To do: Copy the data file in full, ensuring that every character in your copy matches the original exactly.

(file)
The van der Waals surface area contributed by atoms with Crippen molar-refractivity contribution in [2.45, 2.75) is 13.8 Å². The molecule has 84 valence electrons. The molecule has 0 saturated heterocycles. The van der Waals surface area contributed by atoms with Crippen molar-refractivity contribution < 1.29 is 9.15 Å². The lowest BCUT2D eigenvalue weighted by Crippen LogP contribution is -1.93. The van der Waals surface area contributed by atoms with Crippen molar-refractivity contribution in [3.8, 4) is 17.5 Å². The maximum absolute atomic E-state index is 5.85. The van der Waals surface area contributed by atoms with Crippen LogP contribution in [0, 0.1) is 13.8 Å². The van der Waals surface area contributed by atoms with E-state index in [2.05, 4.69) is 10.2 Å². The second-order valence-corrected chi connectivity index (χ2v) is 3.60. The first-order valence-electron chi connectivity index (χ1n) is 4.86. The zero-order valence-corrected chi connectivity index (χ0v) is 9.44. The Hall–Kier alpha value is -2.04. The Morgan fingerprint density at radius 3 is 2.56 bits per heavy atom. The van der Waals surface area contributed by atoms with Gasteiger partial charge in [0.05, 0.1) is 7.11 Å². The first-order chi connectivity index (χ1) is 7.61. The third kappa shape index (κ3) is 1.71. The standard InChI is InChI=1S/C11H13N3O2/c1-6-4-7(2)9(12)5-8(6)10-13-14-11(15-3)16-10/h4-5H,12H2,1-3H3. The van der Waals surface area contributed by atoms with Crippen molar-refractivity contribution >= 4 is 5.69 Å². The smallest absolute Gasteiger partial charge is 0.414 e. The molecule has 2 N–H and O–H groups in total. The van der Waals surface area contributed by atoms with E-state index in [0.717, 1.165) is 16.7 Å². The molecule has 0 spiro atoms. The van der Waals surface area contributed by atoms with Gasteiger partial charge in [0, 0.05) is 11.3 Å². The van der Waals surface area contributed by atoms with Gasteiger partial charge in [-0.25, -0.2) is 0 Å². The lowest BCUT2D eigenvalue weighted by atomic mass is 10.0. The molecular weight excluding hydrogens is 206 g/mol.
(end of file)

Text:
The van der Waals surface area contributed by atoms with Crippen molar-refractivity contribution in [2.45, 2.75) is 13.8 Å². The molecule has 84 valence electrons. The molecule has 0 saturated heterocycles. The van der Waals surface area contributed by atoms with Crippen molar-refractivity contribution < 1.29 is 9.15 Å². The lowest BCUT2D eigenvalue weighted by Crippen LogP contribution is -1.93. The van der Waals surface area contributed by atoms with Crippen molar-refractivity contribution in [3.8, 4) is 17.5 Å². The maximum absolute atomic E-state index is 5.85. The van der Waals surface area contributed by atoms with Crippen LogP contribution in [0, 0.1) is 13.8 Å². The van der Waals surface area contributed by atoms with E-state index in [2.05, 4.69) is 10.2 Å². The second-order valence-corrected chi connectivity index (χ2v) is 3.60. The first-order valence-electron chi connectivity index (χ1n) is 4.86. The zero-order valence-corrected chi connectivity index (χ0v) is 9.44. The Hall–Kier alpha value is -2.04. The Morgan fingerprint density at radius 3 is 2.56 bits per heavy atom. The van der Waals surface area contributed by atoms with Gasteiger partial charge in [0.05, 0.1) is 7.11 Å². The first-order chi connectivity index (χ1) is 7.61. The third kappa shape index (κ3) is 1.71. The standard InChI is InChI=1S/C11H13N3O2/c1-6-4-7(2)9(12)5-8(6)10-13-14-11(15-3)16-10/h4-5H,12H2,1-3H3. The van der Waals surface area contributed by atoms with Crippen molar-refractivity contribution >= 4 is 5.69 Å². The smallest absolute Gasteiger partial charge is 0.414 e. The molecule has 2 N–H and O–H groups in total. The van der Waals surface area contributed by atoms with E-state index in [0.717, 1.165) is 16.7 Å². The molecule has 0 spiro atoms. The van der Waals surface area contributed by atoms with Gasteiger partial charge in [0, 0.05) is 11.3 Å². The van der Waals surface area contributed by atoms with Gasteiger partial charge in [-0.25, -0.2) is 0 Å². The lowest BCUT2D eigenvalue weighted by atomic mass is 10.0. The molecular weight excluding hydrogens is 206 g/mol.